Africa: Politics and Societies South of the Sahara

Tom Lodge: Neo-Patrimonial Politics in the ANC

Posted in African Politics, South Africa by ruben eberlein on January 17, 2014

Politics in Africa is best understood when taking into account both official and highly personalised relationships of those in power. South Africa has long been cited as an exception of this rule. In the latest issue of African Affairs, however, Tom Lodge describes the creeping and rising influence of neo-patrimonial politics within the ANC. A must-read for everyone interested in the Rainbow Nation.

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South Africa: “The rage is there”

Posted in African Politics, South Africa by ruben eberlein on January 3, 2013

My article about the Marikana killings of miners by the police and the Neo-Apartheid in South Africa appeared in October 2012 in Konkret. You can download it as a pdf.

Southern Africa: The Limits of Liberation

Posted in African Politics, South Africa, Zimbabwe by ruben eberlein on December 4, 2009

Read my article about the changing patterns of power and domination in the Southern African region in the weekly paper Das Parlament.

Call Again Later, Protestors in South Africa Are Told

Posted in African Politics, South Africa by ruben eberlein on July 30, 2009

proudlyrsaThe grassroots of the ANC want to remind the government of themselves by way of strikes, protests and riots. The often violent language employed does not come as a surprise to observers of politics in South Africa (pdf of the original German article here). (more…)

‘ANC Needs to Wake Up’ in Light of Election Results, Says Adam Habib

Posted in African Politics, South Africa by ruben eberlein on July 12, 2009

Interview with Adam Habib, Deputy Vice Chancellor of the University of Johannesburg, on the political prospects after the elections and the formation of a new government in South Africa. He says that the ANC  ‘needs to wake up’ in view of the losses in all provinces but KwaZulu-Natal. (more…)

‘Popular Protests in South Africa Will Definitely Increase’

Posted in African Politics, South Africa by ruben eberlein on July 4, 2009

Interview with Justin Sylvester, Political Analyst, Institute for Democracy in South Africa (Idasa), Pretoria. Justin talks about his views on the continuing dominance of the ANC, the weaknesses of opposition parties and the possibility of a left-wing breakaway from the ruling party. (more…)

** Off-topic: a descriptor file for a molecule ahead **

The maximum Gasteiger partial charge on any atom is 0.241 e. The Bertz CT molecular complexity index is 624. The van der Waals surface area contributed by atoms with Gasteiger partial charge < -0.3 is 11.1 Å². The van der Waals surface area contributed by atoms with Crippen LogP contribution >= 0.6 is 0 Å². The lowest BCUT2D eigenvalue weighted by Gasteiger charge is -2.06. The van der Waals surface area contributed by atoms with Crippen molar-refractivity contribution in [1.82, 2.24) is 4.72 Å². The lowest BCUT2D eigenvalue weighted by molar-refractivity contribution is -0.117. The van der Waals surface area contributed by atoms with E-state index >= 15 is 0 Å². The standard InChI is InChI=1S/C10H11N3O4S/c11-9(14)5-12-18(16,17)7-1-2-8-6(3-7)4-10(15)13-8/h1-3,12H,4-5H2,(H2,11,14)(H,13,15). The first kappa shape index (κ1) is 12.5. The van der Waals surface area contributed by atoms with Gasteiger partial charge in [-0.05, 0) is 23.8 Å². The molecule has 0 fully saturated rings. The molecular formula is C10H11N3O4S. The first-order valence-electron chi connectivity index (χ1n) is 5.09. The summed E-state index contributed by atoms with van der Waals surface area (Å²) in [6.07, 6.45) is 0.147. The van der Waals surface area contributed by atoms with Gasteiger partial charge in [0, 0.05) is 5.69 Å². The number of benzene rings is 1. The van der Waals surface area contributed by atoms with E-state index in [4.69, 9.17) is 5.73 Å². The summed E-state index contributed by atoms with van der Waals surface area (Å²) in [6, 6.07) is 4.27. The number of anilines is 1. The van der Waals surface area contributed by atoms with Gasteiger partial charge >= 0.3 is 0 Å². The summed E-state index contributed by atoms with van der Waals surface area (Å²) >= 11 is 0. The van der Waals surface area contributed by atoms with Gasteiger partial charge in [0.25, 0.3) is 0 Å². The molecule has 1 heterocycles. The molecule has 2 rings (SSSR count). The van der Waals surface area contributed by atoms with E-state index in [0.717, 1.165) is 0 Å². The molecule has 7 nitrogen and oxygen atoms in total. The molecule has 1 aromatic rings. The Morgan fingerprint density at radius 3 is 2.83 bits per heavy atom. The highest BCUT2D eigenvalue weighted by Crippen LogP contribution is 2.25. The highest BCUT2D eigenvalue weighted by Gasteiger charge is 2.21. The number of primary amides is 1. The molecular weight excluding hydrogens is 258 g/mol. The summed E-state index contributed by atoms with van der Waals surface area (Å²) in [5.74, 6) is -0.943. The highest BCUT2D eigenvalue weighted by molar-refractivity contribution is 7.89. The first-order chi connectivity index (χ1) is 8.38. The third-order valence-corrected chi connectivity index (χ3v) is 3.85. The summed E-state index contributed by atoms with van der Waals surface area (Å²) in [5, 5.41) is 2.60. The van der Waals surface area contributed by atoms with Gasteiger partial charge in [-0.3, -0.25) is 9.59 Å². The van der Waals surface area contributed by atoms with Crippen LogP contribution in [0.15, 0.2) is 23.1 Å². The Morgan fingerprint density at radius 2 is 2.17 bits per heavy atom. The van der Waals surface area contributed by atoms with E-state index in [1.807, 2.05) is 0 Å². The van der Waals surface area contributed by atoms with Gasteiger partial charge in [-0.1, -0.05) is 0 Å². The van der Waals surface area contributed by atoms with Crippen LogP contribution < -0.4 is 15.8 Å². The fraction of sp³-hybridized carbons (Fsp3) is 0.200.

Shower Head, Madiba and Other Comrades from the Bad Old Days

Posted in African Politics, Culture, Global Africa, South Africa by ruben eberlein on June 10, 2009

zapiroonantisemitismA cultural highlight at the ECAS conference in Leipzig happened to be the vernissage of a cartoon exhibition by Zapiro. South Africa’s ‘funniest philosopher’ (SA Times) opened the show himself and entertained the scientists with eloquent remarks about the different trajectories of people who were once united in their fight against Apartheid. He’s really good in mimicking Madiba. My favourite piece had the headline ‘Mugabe: SADC leaders apply pressure’, the picture shows Bob getting a relieving massage from African leaders (‘A bit lower … Aaah, that’s the spot!’). The one to the left on anti-Semitism isn’t bad too.

South Africa: A Big Man on the Crest of the Wave

Posted in African Politics, South Africa by ruben eberlein on May 28, 2009

My latest contribution to Konkret (June 2009) offers an analysis of the election results in South Africa. The magazine from Hamburg will be on sale tomorrow. Read some English excerpts here or download the original German article as pdf. (more…)

South Africa: Companies Will Go on Trial for their Support of Apartheid

Posted in African Politics, Global Africa, South Africa by ruben eberlein on April 14, 2009

Last week a court in New York gave the green light for class actions against US and German corporations who dealt with South Africa’s apartheid regime in defiance of UN sanctions. The case could help to expose some of the international backers of white minority rule before 1994. (more…)

‘A Danger to Health’

Posted in African Politics, South Africa by ruben eberlein on March 23, 2009

The policy of the South African government under ex-president Thabo Mbeki vis-à-vis the Aids pandemic has been held responsible for thousands of unnecessary infections and deaths. In his article ‘Thabo Mbeki, HIV/AIDS and bogus scientific controversities’ Cardiff-based researcher Martin Weinel describes how the former president created an ‘inauthentic scientific controversity’ by lending credibility to a small group of academic dissidents on the Aids/AZT subject. Read his essay here, and a response by Anthony Brink here.